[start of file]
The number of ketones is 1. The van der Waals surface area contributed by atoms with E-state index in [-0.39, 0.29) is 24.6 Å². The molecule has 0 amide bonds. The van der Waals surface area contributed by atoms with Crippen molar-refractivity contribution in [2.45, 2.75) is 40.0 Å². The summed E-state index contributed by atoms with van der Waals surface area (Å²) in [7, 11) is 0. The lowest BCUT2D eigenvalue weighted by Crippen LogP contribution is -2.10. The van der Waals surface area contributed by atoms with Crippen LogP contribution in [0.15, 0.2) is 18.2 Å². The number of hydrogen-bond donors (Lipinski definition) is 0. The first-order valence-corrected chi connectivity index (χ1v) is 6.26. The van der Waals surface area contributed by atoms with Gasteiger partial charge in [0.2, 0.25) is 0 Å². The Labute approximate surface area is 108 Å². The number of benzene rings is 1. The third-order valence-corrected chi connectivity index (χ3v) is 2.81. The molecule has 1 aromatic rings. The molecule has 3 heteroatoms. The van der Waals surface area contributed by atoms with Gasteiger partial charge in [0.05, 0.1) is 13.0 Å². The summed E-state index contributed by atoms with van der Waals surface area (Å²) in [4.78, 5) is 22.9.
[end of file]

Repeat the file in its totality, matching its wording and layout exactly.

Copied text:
The number of ketones is 1. The van der Waals surface area contributed by atoms with E-state index in [-0.39, 0.29) is 24.6 Å². The molecule has 0 amide bonds. The van der Waals surface area contributed by atoms with Crippen molar-refractivity contribution in [2.45, 2.75) is 40.0 Å². The summed E-state index contributed by atoms with van der Waals surface area (Å²) in [7, 11) is 0. The lowest BCUT2D eigenvalue weighted by Crippen LogP contribution is -2.10. The van der Waals surface area contributed by atoms with Crippen LogP contribution in [0.15, 0.2) is 18.2 Å². The number of hydrogen-bond donors (Lipinski definition) is 0. The first-order valence-corrected chi connectivity index (χ1v) is 6.26. The van der Waals surface area contributed by atoms with Gasteiger partial charge in [0.2, 0.25) is 0 Å². The Labute approximate surface area is 108 Å². The number of benzene rings is 1. The third-order valence-corrected chi connectivity index (χ3v) is 2.81. The molecule has 1 aromatic rings. The molecule has 3 heteroatoms. The van der Waals surface area contributed by atoms with Gasteiger partial charge in [0.05, 0.1) is 13.0 Å². The summed E-state index contributed by atoms with van der Waals surface area (Å²) in [4.78, 5) is 22.9.